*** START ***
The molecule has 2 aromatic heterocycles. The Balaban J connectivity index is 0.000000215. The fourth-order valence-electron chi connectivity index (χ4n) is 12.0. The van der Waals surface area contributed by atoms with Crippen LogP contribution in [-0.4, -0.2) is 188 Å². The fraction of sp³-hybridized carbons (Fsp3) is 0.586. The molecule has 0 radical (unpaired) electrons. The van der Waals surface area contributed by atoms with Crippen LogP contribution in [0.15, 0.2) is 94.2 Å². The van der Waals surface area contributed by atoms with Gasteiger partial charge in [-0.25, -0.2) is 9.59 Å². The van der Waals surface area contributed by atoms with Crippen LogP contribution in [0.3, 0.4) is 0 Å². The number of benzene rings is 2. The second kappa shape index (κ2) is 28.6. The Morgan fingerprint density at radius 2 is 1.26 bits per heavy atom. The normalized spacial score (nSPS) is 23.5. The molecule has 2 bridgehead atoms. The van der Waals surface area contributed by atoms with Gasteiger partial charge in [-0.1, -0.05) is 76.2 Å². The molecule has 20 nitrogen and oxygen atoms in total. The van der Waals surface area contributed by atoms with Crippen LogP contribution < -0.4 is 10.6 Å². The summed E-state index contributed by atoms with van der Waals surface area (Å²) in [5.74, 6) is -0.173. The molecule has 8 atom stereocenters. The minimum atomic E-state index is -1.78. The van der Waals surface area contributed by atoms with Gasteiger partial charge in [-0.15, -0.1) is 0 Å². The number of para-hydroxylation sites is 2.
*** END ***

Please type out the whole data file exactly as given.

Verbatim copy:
The molecule has 2 aromatic heterocycles. The Balaban J connectivity index is 0.000000215. The fourth-order valence-electron chi connectivity index (χ4n) is 12.0. The van der Waals surface area contributed by atoms with Crippen LogP contribution in [-0.4, -0.2) is 188 Å². The fraction of sp³-hybridized carbons (Fsp3) is 0.586. The molecule has 0 radical (unpaired) electrons. The van der Waals surface area contributed by atoms with Crippen LogP contribution in [0.15, 0.2) is 94.2 Å². The van der Waals surface area contributed by atoms with Gasteiger partial charge in [-0.25, -0.2) is 9.59 Å². The van der Waals surface area contributed by atoms with Crippen LogP contribution in [0.3, 0.4) is 0 Å². The number of benzene rings is 2. The second kappa shape index (κ2) is 28.6. The Morgan fingerprint density at radius 2 is 1.26 bits per heavy atom. The normalized spacial score (nSPS) is 23.5. The molecule has 2 bridgehead atoms. The van der Waals surface area contributed by atoms with Gasteiger partial charge in [-0.1, -0.05) is 76.2 Å². The molecule has 20 nitrogen and oxygen atoms in total. The van der Waals surface area contributed by atoms with Crippen LogP contribution < -0.4 is 10.6 Å². The summed E-state index contributed by atoms with van der Waals surface area (Å²) in [5.74, 6) is -0.173. The molecule has 8 atom stereocenters. The minimum atomic E-state index is -1.78. The van der Waals surface area contributed by atoms with Gasteiger partial charge in [-0.15, -0.1) is 0 Å². The number of para-hydroxylation sites is 2.